New words – 22 November 2021

Delmaine Donson / E+ / Getty

bounceback wardrobe noun [C]
UK /ˈbaʊns.bæk.wɔː.drəʊb/ US /ˈbaʊns.bæk.wɔːr.droʊb/
all the clothes that someone owns, or wants to buy, for the period of time after lockdown, when they are back at work and going out socially again

Now, with the lifting of lockdown restrictions and the great re-entry, it seems a lot of women are finding that their wardrobes are insufficient, dated, or in some way lacking the polish and pep required for their revived professional and social lives. Women spent, on average, £200 between April and June on their “bounceback wardrobes”, according to the new State of Retail Report.
[, 27 July 2021]

circular fashion noun [U]
UK /ˌsɜː.kjə.lə.ˈfæʃ.ᵊn/ US /ˌsɝː.kjə.lɚ.ˈfæʃ.ᵊn/
clothes that are designed and made in such a way that they will last for a long time, can eventually be repaired or redesigned instead of being thrown away, and cause little or no damage to the environment

As it stands, most fashion products are made from new textiles, sold, worn, discarded and sent, eventually, to landfill … or worse, they are incinerated. Circular fashion looks to disrupt that linear trajectory, keeping clothing and materials in use through recycling, repurposing and rewearing, avoiding where possible making completely “new” products and reducing the amount of ecologically harmful waste.
[, 16 March 2020]

tourdrobe noun [C]
UK /ˈtʊə.drəʊb/ US /ˈtʊr.droʊb/
all the clothes that someone, usually a famous woman, wears when she is on a tour of several different places where she will be seen by the public and the media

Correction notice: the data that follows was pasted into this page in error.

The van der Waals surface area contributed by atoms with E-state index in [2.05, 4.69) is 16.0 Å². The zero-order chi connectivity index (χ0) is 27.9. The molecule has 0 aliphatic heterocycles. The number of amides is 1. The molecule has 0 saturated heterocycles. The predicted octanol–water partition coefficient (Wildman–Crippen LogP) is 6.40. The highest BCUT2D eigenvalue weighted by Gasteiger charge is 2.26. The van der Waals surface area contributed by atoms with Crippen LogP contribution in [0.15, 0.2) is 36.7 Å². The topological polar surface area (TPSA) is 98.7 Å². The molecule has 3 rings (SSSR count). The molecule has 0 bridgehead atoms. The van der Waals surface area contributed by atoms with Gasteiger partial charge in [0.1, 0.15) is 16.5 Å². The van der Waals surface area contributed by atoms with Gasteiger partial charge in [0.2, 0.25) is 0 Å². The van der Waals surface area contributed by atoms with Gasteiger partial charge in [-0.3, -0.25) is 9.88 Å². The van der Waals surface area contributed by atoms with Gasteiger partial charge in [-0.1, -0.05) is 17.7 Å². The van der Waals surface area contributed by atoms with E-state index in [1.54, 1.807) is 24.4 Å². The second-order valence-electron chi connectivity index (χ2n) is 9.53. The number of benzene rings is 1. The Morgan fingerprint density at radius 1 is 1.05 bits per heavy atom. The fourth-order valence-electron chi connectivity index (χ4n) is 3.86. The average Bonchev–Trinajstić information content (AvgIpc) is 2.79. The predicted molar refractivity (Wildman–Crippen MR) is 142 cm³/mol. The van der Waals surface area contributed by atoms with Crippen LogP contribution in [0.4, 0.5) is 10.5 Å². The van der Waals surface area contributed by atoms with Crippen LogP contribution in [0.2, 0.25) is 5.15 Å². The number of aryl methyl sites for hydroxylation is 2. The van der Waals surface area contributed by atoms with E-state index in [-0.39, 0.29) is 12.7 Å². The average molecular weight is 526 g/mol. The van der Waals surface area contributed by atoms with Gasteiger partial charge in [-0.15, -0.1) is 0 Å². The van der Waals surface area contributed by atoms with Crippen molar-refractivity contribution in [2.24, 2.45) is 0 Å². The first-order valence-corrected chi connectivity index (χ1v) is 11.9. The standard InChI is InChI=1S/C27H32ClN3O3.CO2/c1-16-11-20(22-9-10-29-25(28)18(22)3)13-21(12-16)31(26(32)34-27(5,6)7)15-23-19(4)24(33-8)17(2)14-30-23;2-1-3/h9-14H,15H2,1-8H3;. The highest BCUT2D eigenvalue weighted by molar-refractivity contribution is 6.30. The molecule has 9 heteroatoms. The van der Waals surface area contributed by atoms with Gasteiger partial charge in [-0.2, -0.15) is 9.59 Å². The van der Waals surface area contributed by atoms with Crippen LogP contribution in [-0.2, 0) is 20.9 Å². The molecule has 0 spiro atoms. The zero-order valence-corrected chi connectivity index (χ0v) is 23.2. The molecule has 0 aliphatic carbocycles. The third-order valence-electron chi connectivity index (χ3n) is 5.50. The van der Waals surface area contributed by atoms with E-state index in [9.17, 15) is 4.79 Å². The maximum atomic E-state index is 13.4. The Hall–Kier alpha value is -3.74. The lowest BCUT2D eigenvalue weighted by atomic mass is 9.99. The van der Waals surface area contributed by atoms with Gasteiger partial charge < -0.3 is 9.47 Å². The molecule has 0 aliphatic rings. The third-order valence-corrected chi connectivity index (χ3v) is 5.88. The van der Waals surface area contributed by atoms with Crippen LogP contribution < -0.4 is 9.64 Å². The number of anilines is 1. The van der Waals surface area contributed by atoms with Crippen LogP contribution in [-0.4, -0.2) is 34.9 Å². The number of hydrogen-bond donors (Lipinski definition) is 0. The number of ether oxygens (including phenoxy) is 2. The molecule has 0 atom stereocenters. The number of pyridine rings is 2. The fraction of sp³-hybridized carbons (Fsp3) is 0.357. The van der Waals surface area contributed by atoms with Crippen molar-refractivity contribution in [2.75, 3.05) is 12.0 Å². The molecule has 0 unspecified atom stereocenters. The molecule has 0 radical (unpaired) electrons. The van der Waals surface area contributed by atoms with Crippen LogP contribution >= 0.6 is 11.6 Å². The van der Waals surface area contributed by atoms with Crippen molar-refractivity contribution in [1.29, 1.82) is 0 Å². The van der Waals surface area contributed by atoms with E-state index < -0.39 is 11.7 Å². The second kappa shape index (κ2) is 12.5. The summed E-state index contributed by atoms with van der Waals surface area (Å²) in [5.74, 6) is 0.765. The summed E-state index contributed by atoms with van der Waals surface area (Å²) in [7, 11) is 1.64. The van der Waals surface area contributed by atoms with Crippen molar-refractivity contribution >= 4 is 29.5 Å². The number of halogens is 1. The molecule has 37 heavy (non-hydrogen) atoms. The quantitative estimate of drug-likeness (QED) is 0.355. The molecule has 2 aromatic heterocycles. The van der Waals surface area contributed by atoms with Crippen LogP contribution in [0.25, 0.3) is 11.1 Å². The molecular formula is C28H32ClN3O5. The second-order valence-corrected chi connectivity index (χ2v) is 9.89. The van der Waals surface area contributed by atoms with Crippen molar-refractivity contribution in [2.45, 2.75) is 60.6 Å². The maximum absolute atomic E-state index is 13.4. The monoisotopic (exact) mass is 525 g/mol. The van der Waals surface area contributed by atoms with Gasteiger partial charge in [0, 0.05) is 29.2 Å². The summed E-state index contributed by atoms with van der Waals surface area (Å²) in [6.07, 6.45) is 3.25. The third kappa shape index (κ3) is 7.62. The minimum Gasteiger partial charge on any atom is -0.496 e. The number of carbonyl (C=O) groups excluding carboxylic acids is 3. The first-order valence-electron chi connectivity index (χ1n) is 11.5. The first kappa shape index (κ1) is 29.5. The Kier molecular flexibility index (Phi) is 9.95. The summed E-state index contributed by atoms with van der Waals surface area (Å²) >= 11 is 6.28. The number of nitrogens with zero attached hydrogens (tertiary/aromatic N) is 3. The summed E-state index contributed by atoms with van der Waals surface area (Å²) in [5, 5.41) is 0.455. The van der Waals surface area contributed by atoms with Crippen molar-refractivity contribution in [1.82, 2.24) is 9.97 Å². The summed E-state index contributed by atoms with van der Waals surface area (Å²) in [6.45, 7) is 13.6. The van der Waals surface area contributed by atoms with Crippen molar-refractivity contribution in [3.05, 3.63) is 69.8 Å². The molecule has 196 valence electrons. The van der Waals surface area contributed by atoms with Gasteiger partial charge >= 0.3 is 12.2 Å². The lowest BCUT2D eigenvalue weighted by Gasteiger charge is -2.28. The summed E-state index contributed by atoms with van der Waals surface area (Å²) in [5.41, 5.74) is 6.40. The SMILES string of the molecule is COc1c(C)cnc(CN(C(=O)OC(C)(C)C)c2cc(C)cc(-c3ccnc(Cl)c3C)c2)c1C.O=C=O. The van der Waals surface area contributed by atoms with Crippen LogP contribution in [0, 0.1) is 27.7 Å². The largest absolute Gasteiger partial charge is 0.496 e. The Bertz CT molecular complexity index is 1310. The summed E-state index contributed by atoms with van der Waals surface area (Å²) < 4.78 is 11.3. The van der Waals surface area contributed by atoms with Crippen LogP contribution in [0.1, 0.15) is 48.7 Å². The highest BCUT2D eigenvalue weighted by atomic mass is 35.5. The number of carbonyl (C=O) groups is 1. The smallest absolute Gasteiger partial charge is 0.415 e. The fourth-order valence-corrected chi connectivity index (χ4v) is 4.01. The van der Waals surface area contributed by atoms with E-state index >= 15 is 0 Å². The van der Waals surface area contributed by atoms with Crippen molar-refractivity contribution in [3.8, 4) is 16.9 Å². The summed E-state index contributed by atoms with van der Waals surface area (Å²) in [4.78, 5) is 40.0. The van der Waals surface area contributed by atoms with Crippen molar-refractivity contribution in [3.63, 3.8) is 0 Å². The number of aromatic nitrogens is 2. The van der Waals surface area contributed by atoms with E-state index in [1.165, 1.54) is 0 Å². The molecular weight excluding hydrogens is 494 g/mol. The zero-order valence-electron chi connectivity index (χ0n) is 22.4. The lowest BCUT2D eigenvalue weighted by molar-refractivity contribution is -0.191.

And the Duchess of Sussex was also flying the flag for fashion as she brought an expansive tourdrobe to suit every kind of engagement (and her baby bump). Over 16 days in Australia, Fiji, Tonga and New Zealand we saw the Duchess of Sussex in an array of international designers, from Aussie brands to British labels, and lots of American influence.
[, 2 November 2018]

About new words

6 thoughts on “New words – 22 November 2021

  1. Ed L

    It’s amazing and difficult trying to even read what we call “Old English”. There was also a point in time in England, where words were being rapidly introduced from the similar Norse Language that people began having some difficulty understanding each other.
    You used to “consider” adding a word after years of “wide spread use”. Now it seems a “made up” word that is hip or vogue and fashionable deserves to be included even if, relatively speaking, is not widely used or even known or in use for an extended period of time. A prime example is the word “irresponsible” – which was actually used as an incorrect answer in language/vocabulary tests decades ago… eventually it made it into the dictionary after years of PROVEN persistent use and widespread acceptance. Simply; don’t be so quick and easy to change our language by adding words that are more appropriately “slang” (at this point in time) just because they’ve been used for awhile. They should be in common widespread use for several years to be sure they have proven themselves to be really be a new part of the English language. I don’t know what your mandates are for “new words” but in my humble opinion it should be to define commonplace accepted words. By accepted words I mean that have been commonly (widespread) words that have evolved into persistent use over several years. Also words that were commonplace at one time, still used today but not so commonly. I don’t think a dictionary should be used as a means of trying to spread the use of a fashionably used new words. Here’s a curious question… Do you have criteria for REMOVAL of unused “forgotten” words ? I sure you do.

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